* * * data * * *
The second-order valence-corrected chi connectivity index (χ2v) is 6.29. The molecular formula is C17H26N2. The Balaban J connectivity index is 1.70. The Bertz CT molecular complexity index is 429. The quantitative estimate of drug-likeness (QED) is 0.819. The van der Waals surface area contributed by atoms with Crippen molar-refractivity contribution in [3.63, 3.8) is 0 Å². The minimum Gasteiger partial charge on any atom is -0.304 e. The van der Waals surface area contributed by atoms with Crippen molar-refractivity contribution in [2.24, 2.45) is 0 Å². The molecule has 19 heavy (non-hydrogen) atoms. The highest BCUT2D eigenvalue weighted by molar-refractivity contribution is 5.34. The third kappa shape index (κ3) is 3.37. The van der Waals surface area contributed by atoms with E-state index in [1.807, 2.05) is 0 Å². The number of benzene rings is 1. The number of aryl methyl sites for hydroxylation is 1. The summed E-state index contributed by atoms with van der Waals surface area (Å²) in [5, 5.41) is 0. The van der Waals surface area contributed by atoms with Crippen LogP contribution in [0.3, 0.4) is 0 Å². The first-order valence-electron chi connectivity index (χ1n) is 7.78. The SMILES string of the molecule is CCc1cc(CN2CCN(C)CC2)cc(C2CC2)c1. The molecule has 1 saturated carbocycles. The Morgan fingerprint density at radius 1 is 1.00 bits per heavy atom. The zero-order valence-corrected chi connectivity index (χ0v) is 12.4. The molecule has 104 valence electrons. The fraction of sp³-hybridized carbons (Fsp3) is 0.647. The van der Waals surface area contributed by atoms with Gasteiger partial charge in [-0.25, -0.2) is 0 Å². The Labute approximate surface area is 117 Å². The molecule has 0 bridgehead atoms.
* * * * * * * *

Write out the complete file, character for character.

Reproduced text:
The second-order valence-corrected chi connectivity index (χ2v) is 6.29. The molecular formula is C17H26N2. The Balaban J connectivity index is 1.70. The Bertz CT molecular complexity index is 429. The quantitative estimate of drug-likeness (QED) is 0.819. The van der Waals surface area contributed by atoms with Crippen molar-refractivity contribution in [3.63, 3.8) is 0 Å². The minimum Gasteiger partial charge on any atom is -0.304 e. The van der Waals surface area contributed by atoms with Crippen molar-refractivity contribution in [2.24, 2.45) is 0 Å². The molecule has 19 heavy (non-hydrogen) atoms. The highest BCUT2D eigenvalue weighted by molar-refractivity contribution is 5.34. The third kappa shape index (κ3) is 3.37. The van der Waals surface area contributed by atoms with E-state index in [1.807, 2.05) is 0 Å². The number of benzene rings is 1. The number of aryl methyl sites for hydroxylation is 1. The summed E-state index contributed by atoms with van der Waals surface area (Å²) in [5, 5.41) is 0. The van der Waals surface area contributed by atoms with Crippen LogP contribution in [0.3, 0.4) is 0 Å². The first-order valence-electron chi connectivity index (χ1n) is 7.78. The SMILES string of the molecule is CCc1cc(CN2CCN(C)CC2)cc(C2CC2)c1. The molecule has 1 saturated carbocycles. The Morgan fingerprint density at radius 1 is 1.00 bits per heavy atom. The zero-order valence-corrected chi connectivity index (χ0v) is 12.4. The molecule has 104 valence electrons. The fraction of sp³-hybridized carbons (Fsp3) is 0.647. The van der Waals surface area contributed by atoms with Gasteiger partial charge in [-0.25, -0.2) is 0 Å². The Labute approximate surface area is 117 Å². The molecule has 0 bridgehead atoms.